I had a special reason for engaging with this subject when I saw a journal article last week. I know that despite what many may believe, hospitalizations for overdose or other addiction related issues rarely lead the hospitalized person to further inpatient care. We rarely see overdose victims entering even outpatient treatment programs after discharge from a hospital. I wanted to investigate the reasons for this fact. The people that I write for, the talented professionals at the best drug and alcohol rehab in Florida, Florida Springs Wellness and Recovery Center, have a background in treating overdose patients. We also have programs in place for reaching patients after a hospitalization, but I wanted to discuss this problem because despite those positive efforts, the larger problem persists nationally.
The research I used for this article comes from the Department of Medicine at the Oregon Health and Science University. They state that although hospitalizations are rising along with the overall rates of overdose and death from addiction, “Most hospitals lack systems to treat SUD, and most people with SUD do not engage in treatment after discharge.” SUD is substance use disorder, which is the medical terminology for both drug and alcohol addictions and disorders.
Addicts in Emergency Rooms
I challenge any reader who gets an opportunity to ask an emergency room nurse or physician about patients in withdrawal, and I would bet that you meet with some level of frustration. Anyone familiar with drug addiction and its treatment will know that people with substance use disorder land in emergency rooms all the time. People with opioid use disorders end up in emergency rooms because of overdoses, but also because of severe withdrawal and the associated dehydration and discomfort that goes along with it. Emergency rooms have methods of treating overdoses, of course, but they are generally not equipped to help patients in withdrawal from drugs. People in withdrawal from alcohol are given benzodiazepines I assume, as failure to treat alcohol withdrawal correctly can lead to seizure or death, but opioid addicts are often left to suffer as emergency rooms refuse to give people with substance use disorder methadone, which is the obvious antidote to severe withdrawal from opioid drugs. Even if that situation is not ideal, it seems to be a better answer than kicking people back to the street where they cannot receive other much-needed health and social services and are at even greater risk of overdose as they have not had their drug of choice for a prolonged period. This is not purely a choice made at the emergency room or hospital level. Hospitals and doctors’ hands are collectively tied behind their backs when treating addicts, because giving methadone for any reason other than pain has been taboo in the United States for more than two decades. The best-known use for methadone is generally off limits to most doctors because of wrongheaded laws and protocols around methadone in particular.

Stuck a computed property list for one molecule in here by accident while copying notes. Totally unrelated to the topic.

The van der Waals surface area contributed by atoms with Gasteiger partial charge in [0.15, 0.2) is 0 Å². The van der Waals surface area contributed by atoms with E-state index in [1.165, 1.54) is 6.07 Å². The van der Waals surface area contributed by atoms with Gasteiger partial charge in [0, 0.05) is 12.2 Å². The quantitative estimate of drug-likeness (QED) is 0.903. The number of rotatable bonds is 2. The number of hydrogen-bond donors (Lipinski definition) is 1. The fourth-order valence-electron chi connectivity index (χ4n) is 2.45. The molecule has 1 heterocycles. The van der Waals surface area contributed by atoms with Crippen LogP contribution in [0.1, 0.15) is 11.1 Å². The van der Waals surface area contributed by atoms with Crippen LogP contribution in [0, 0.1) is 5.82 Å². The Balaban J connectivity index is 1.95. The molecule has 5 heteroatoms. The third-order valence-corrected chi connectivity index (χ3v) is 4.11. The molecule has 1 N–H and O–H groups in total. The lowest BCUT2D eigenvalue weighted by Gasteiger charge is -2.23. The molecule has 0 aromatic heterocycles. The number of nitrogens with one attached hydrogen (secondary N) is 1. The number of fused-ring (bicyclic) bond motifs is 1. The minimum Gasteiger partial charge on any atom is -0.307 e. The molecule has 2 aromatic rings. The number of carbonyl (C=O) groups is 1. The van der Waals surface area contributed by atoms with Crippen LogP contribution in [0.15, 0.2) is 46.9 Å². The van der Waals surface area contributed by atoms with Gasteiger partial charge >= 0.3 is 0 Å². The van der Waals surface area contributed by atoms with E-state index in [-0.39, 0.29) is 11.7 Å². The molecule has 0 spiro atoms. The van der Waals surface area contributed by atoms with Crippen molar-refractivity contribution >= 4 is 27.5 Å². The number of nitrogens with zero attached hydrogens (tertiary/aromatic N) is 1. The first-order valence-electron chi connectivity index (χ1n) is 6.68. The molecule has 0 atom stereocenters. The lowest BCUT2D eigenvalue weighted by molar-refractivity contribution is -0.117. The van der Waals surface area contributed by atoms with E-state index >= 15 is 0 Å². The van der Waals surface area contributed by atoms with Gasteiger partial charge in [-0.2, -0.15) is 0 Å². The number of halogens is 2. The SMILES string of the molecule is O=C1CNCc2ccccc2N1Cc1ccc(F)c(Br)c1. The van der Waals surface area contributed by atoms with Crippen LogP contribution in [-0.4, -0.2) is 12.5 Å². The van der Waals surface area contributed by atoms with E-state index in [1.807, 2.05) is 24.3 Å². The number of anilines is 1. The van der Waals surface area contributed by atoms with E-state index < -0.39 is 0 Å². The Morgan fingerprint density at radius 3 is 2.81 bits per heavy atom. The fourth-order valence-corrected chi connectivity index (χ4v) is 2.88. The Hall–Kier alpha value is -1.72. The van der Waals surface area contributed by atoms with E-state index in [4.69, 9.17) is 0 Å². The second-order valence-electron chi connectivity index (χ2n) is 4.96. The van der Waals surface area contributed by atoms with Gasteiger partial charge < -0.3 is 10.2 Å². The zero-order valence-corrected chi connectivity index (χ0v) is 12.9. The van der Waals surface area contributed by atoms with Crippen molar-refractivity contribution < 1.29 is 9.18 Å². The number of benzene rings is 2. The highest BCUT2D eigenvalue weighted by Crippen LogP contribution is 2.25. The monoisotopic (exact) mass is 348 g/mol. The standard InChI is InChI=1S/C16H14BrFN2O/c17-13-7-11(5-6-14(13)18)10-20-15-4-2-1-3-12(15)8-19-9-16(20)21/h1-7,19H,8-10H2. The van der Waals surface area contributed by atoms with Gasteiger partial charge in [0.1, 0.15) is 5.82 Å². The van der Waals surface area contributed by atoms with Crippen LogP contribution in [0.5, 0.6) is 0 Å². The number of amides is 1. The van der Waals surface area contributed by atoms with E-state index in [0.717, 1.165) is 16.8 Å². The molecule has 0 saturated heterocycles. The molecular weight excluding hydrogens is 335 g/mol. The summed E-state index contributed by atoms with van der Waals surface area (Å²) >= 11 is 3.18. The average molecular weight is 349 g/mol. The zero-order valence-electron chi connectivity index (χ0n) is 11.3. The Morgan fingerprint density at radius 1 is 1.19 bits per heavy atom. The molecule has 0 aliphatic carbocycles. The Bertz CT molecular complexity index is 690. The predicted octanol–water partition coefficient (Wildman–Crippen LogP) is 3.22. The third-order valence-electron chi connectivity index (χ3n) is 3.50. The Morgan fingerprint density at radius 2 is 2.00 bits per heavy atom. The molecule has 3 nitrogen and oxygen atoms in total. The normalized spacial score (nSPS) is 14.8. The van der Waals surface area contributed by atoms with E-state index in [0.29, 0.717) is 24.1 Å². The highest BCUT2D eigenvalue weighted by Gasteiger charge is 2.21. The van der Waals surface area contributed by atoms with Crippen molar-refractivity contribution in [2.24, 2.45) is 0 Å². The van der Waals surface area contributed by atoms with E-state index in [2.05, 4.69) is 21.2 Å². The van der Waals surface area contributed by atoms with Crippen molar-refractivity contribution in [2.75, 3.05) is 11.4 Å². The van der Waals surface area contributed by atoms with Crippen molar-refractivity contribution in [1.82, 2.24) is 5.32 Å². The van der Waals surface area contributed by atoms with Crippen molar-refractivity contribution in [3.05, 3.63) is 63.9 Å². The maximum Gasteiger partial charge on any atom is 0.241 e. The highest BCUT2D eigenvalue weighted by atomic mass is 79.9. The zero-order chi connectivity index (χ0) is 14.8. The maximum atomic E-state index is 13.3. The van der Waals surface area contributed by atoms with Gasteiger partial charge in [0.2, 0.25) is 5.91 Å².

Addicts After Discharge
The researchers wanted to find out “the effect of a hospital-based addiction medicine consult service, the Improving Addiction Care Team (IMPACT), on post-hospital SUD treatment engagement.” This is particularly important to me as it mirrors programs I have seen discussed, and as I explain above, we are not in a comfortable position with current hospital-based addiction care.
The program they looked at, IMPACT, “included hospital-based consultation care from an interdisciplinary team of addiction medicine physicians, social workers, and peers with lived experience in recovery. IMPACT met patients during hospitalization; offered pharmacotherapy, behavioral treatments, and harm reduction services; and supported linkages to SUD treatment after discharge.” They report that less than 20% of people hospitalized for substance use disorder problems were previously enrolled in a program of care for SUD. Those people who were approached in the hospital setting by the IMPACT team were more likely to seek treatment from a qualified facility upon discharge from the hospital. The reason that I believe this is necessary should be evident. The current protocols for hospital care are lacking, and without a change in the current protocols patients with substance use disorder are much better off in a dedicated program of recovery outside of the hospital. The best drug and alcohol rehab in Florida is Florida Springs in Panama City, and we have been interested in similar programs and working with hospital personnel on implementation of similar services to those seen in this Oregon study.
By T.A. Cannon (Contact me at TACannonWriting@gmail.com)
ENGLANDER, H. et al. Inpatient Addiction Medicine Consultation and Post-Hospital Substance Use Disorder Treatment Engagement: a Propensity-Matched Analysis. Journal of general internal medicine, [s. l.], v. 34, n. 12, p. 2796–2803, 2019. DOI 10.1007/s11606-019-05251-9. Disponível em: http://search.ebscohost.com/login.aspx?direct=true&db=mnh&AN=31410816&authtype=geo&geocustid=s8475741&site=ehost-live&scope=site. Acesso em: 12 abr. 2021.